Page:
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Stuart Robert told lobbyist not to donate to Angus Taylor fundraising group as ‘it will be declared and it will hurt you’

<span>Photograph: Lukas Coch/AAP</span>
Photograph: Lukas Coch/AAP

The federal Liberal MP Stuart Robert told a lobbyist and potential donor not to donate to colleague Angus Taylor’s fundraising group as it would need to be declared and “it will hurt you”, emails have revealed.

Robert was sent an email from his friend David Milo, the chief executive of lobby group Synergy 360, inquiring about an invitation he had received to join the Hume Forum, “the official supporters’ network of federal minister and member for Hume, Angus Taylor”.

In the invitation to join the forum, Taylor was described as “a shining light in Australian politics – and a rising star of the conservative movement”.

In a June 2018 email to a private Gmail address, first reported by the Nine newspapers, Milo wrote: “Stu, Is this something we should consider joining?”

Just over an hour later on the same day the email was sent, Robert replied: “Nope. It will be declared and it will hurt you.” He signed off “Hon Stuart Robert MP”. Milo responded: “Ack. Many thanks.”

Related: Bill Shorten reveals review into Stuart Robert ‘lobbying scandal’ claims

Guardian Australia asked Robert, one of the LNP’s most proficient fundraisers, for comment, including why he would advise someone against making such a donation to the Liberal party, apparently because of the requirement to declare it, what he meant by “it will hurt you” and why he used an anonymous email address and not his official parliament address.

Robert did not address those specific questions.

Bill Shorten recently ordered an investigation into contracts awarded in the government services portfolio after Nine newspapers reported allegations Robert had provided private advice to a lobbying firm looking for government contracts and access to decision-makers. Robert has repeatedly rejected the allegations.

Late last week, Shorten announced Services Australia and the National Disability Insurance Agency would be establishing a joint review into what he called “the Synergy 360 lobbying scandal”.

Shorten used parliamentary privilege to layout a timetable for $274m in contracts awarded to Infosys, a long-term client of Synergy 360, to upgrade payments software in human services in what is called the ECE project.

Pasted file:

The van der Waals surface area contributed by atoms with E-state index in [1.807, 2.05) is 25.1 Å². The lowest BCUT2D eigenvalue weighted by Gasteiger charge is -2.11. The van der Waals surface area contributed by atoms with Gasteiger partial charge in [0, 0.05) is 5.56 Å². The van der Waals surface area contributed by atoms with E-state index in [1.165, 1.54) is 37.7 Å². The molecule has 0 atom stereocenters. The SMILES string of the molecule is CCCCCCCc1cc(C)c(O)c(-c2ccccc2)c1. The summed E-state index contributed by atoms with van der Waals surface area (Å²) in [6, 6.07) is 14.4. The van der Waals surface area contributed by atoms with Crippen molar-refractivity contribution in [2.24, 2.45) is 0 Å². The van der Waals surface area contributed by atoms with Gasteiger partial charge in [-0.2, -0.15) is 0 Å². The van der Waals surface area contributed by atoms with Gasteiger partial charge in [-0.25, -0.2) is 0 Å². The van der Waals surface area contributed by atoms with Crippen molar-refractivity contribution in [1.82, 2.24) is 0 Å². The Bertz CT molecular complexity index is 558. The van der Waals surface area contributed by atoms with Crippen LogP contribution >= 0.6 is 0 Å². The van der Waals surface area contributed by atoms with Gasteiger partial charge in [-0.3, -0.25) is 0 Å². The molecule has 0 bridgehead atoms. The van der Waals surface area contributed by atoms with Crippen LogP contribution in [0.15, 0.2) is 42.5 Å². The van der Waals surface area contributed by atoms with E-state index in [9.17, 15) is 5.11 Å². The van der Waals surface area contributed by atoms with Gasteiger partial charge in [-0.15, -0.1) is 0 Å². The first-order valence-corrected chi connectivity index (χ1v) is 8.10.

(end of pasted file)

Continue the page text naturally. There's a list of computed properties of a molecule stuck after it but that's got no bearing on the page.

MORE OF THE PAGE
Shorten said in parliament the timeline for the ECE project was as follows:

  • 2 October 2018: the ECE tender opened – three companies including Infosys were shortlisted.

  • 29 May 2019: the member for Fadden was appointed minister for human services and the NDIS.

  • 26 June 2019: leaked emails reveal the minister met Infosys and his good friend Milo, a paid consultant to Infosys, in Sydney.

  • 2 July 2019: final valuation was submitted – negotiations on value and period of contract continued for another four months.

  • 8 November 2019: Infosys was awarded the first of four contracts valued at $18m.

  • 19 November 2019: the minister met Infosys.

  • 30 December 2019: the minister met his friend Milo on the Gold Coast, which triggered an email from Milo saying “minister gave insights on progress of Infosys and future opportunities”.

  • 1 February 2020: the minister was guest speaker at an Infosys conference at Melbourne Park on the afternoon of the Australian Open tennis finals.

  • 1 July 2020: Infosys was awarded a further $142m contract.

Shorten told parliament on Thursday: “At the same time, wheels start to come off the project. It has to be overhauled and one of the unsuccessful tenderers is called in to resuscitate the project.”

Robert, the former government services minister, has rejected the “implied imputation” that he had influenced procurement, declaring he had “zero involvement” and that departmental procurement was conducted with the “highest levels of probity”.

Robert’s spokesperson told Guardian Australia: “I refer you to Mr Robert’s statements in parliament where he rejects the imputations in the strongest possible language. Mr Robert looks forward to the outcome of what should be a short review of departmental procurement processes, which were always conducted independent of the minister and overseen by strict probity guidelines.”

The inquiry is ongoing.

• This article was amended on 6 December 2022 to acknowledge that the email exchange about the Hume Forum had previously been reported elsewhere.